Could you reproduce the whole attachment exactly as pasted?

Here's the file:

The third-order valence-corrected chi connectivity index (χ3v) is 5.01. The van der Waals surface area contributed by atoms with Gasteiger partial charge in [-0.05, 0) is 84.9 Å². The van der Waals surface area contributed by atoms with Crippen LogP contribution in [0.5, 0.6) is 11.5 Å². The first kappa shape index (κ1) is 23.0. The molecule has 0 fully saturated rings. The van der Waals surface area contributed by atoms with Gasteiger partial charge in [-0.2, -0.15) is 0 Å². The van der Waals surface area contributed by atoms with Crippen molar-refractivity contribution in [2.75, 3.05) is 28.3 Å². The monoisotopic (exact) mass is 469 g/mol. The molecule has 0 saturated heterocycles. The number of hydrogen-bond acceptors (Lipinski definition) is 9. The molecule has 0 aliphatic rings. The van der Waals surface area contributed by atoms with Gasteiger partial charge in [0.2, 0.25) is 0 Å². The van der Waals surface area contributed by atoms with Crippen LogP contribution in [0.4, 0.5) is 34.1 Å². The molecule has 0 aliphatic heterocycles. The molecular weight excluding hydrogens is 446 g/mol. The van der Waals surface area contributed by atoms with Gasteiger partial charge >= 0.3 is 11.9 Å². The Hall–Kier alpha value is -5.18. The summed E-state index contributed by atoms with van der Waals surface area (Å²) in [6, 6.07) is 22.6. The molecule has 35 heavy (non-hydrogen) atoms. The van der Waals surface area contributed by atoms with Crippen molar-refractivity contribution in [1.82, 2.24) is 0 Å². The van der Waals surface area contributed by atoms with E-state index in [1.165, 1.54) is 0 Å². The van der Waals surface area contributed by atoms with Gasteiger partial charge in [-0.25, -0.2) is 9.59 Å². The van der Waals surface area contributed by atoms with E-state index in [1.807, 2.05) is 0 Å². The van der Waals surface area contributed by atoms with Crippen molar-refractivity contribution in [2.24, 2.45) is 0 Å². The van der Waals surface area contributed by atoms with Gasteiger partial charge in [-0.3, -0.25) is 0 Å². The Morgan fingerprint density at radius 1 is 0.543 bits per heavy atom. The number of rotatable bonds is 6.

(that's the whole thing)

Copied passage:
The third-order valence-corrected chi connectivity index (χ3v) is 5.01. The van der Waals surface area contributed by atoms with Gasteiger partial charge in [-0.05, 0) is 84.9 Å². The van der Waals surface area contributed by atoms with Crippen LogP contribution in [0.5, 0.6) is 11.5 Å². The first kappa shape index (κ1) is 23.0. The molecule has 0 fully saturated rings. The van der Waals surface area contributed by atoms with Gasteiger partial charge in [-0.2, -0.15) is 0 Å². The van der Waals surface area contributed by atoms with Crippen molar-refractivity contribution in [2.75, 3.05) is 28.3 Å². The monoisotopic (exact) mass is 469 g/mol. The molecule has 0 saturated heterocycles. The number of hydrogen-bond acceptors (Lipinski definition) is 9. The molecule has 0 aliphatic rings. The van der Waals surface area contributed by atoms with Gasteiger partial charge in [0.2, 0.25) is 0 Å². The van der Waals surface area contributed by atoms with Crippen LogP contribution in [0.4, 0.5) is 34.1 Å². The molecule has 0 aliphatic heterocycles. The molecular weight excluding hydrogens is 446 g/mol. The van der Waals surface area contributed by atoms with Gasteiger partial charge >= 0.3 is 11.9 Å². The Hall–Kier alpha value is -5.18. The summed E-state index contributed by atoms with van der Waals surface area (Å²) in [6, 6.07) is 22.6. The molecule has 35 heavy (non-hydrogen) atoms. The van der Waals surface area contributed by atoms with Crippen molar-refractivity contribution in [1.82, 2.24) is 0 Å². The van der Waals surface area contributed by atoms with E-state index in [1.165, 1.54) is 0 Å². The van der Waals surface area contributed by atoms with Gasteiger partial charge in [-0.25, -0.2) is 9.59 Å². The van der Waals surface area contributed by atoms with E-state index in [1.807, 2.05) is 0 Å². The van der Waals surface area contributed by atoms with Crippen molar-refractivity contribution in [2.24, 2.45) is 0 Å². The van der Waals surface area contributed by atoms with Gasteiger partial charge in [-0.3, -0.25) is 0 Å². The Morgan fingerprint density at radius 1 is 0.543 bits per heavy atom. The number of rotatable bonds is 6.